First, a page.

Pop Culture
Jan 21, 2020, 06:29AM

The Man in the High Office

The things a president does, and can get away with, are open to revision.

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The TV series The Man in the High Castle, which has been viewed into season two in my household, portrays an alternative 1960s America that in the aftermath of losing World War II is divided between an eastern region under the Greater Nazi Reich and a western one under Imperial Japan. This conquered land is a place of fear and oppression, but after nuclear attack, invasion and slaughter, a certain normalcy has resumed. Despite pockets of resistance and mysterious films that offer glimpses of what could be, most Americans accept their subjugation.

The Man in the High Castle is fiction with a prominent element of the surreal, but an America that’s learned to live without a functioning democracy is all too plausible. It’s easy to imagine a Lindsey Graham or Hugh Hewitt serving as a toadying functionary of an authoritarian regime, as that’s a role for which they already seem to be auditioning. It’s easy to imagine a nation with an autocratic presidency that has neutered congressional oversight and other checks and balances, because that’s exactly what Donald Trump is trying to achieve.

Unmaking the Presidency: Donald Trump’s War on the World’s Most Powerful Office, by Susan Hennessey and Benjamin Wittes (Farrar, Straus and Giroux), sketches out the changes that Trump’s making, or seeking to make, to that institution. The authors, both at the Brookings Institution and respectively executive editor and editor in chief of the blog Lawfare, see Trump as making a “proposal” to alter the presidency, such that “the institutional office and the personality of its occupant are almost entirely merged—merged in their interests, in their impulses, in their finances, and in their public character.”

They elaborate: “In elevating the expressive, vanity-plate dimensions of the office and making it a personal vehicle for the public self-expression of the officeholder, he proposes sublimating nearly all other traditional features of the presidency: its management functions; its expectation of good-faith execution of law; its expectation of ethical conduct, truthfulness, and service.”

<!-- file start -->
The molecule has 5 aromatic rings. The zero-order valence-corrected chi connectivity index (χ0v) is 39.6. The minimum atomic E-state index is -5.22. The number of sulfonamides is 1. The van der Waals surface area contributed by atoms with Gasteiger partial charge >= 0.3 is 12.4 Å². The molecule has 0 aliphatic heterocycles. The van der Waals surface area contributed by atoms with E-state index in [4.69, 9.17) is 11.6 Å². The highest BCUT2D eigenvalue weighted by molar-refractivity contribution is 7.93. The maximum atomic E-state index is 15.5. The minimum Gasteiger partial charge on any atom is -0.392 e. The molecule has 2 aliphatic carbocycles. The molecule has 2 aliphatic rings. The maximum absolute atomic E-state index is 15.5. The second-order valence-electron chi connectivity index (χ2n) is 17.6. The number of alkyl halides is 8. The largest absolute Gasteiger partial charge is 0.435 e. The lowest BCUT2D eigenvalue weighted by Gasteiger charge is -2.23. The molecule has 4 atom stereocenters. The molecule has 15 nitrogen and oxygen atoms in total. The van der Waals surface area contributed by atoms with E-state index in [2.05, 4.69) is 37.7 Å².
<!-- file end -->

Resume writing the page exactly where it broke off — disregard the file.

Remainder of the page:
The presidency has changed in the past, Hennessey and Wittes note, for example when Theodore Roosevelt and Woodrow Wilson expanded its direct communication with the public. If Trump is re-elected, the authors argue, his alterations of how a president operates, and of what the public expects and accepts from one, are likely to be lasting.

Hennessey and Wittes catalog various ways in which this presidency marks a departure: that Trump makes little pretense of embodying civic virtue and taking seriously his oath of office; that he makes policy decisions without significant analysis or consultation, while also allowing considerable disunity among parts of his administration; that he has avoided real separation of his official activity from his business interests; that he claims sweeping rights to block actions by law enforcement or Congress, including investigations of himself; that he has little regard for longstanding alliances and foreign-policy commitments; and that he’s aggressive in deploying what the authors call “the kingly powers,” that is, unhindered capabilities such as the pardon power or control of security clearances.

Unmaking the Presidency is a cogent analysis that’s no less disturbing for being written in a sober and restrained style. The book might’ve been more alarming yet were it not for the quirk of timing that it went to press in October at an early stage of the impeachment process, when the Ukraine matter was just coming into focus and obstruction of the inquiry had just begun. Hennessey and Wittes could only sketch out the emerging scandal in a postscript, while expressing hope it might provide “a shock to the constitutional system—a shock that may at last jolt it into functioning as the founders imagined it would.”

Given how my wife and I are watching The Man in the High Castle, there’s a chance we’ll have seen all four seasons before the Senate’s trial of Trump comes to an end. As I’ve written, I don’t expect much deliberation from the Senate; I hold out more hope that the voters will say no to the encroachment of authoritarianism. But the possible futures of America’s presidency and democracy are things of which we all now can catch only glimpses, in a darkened room.

—Kenneth Silber is author of In DeWitt’s Footsteps: Seeing History on the Erie Canal and is on Twitter: @kennethsilber


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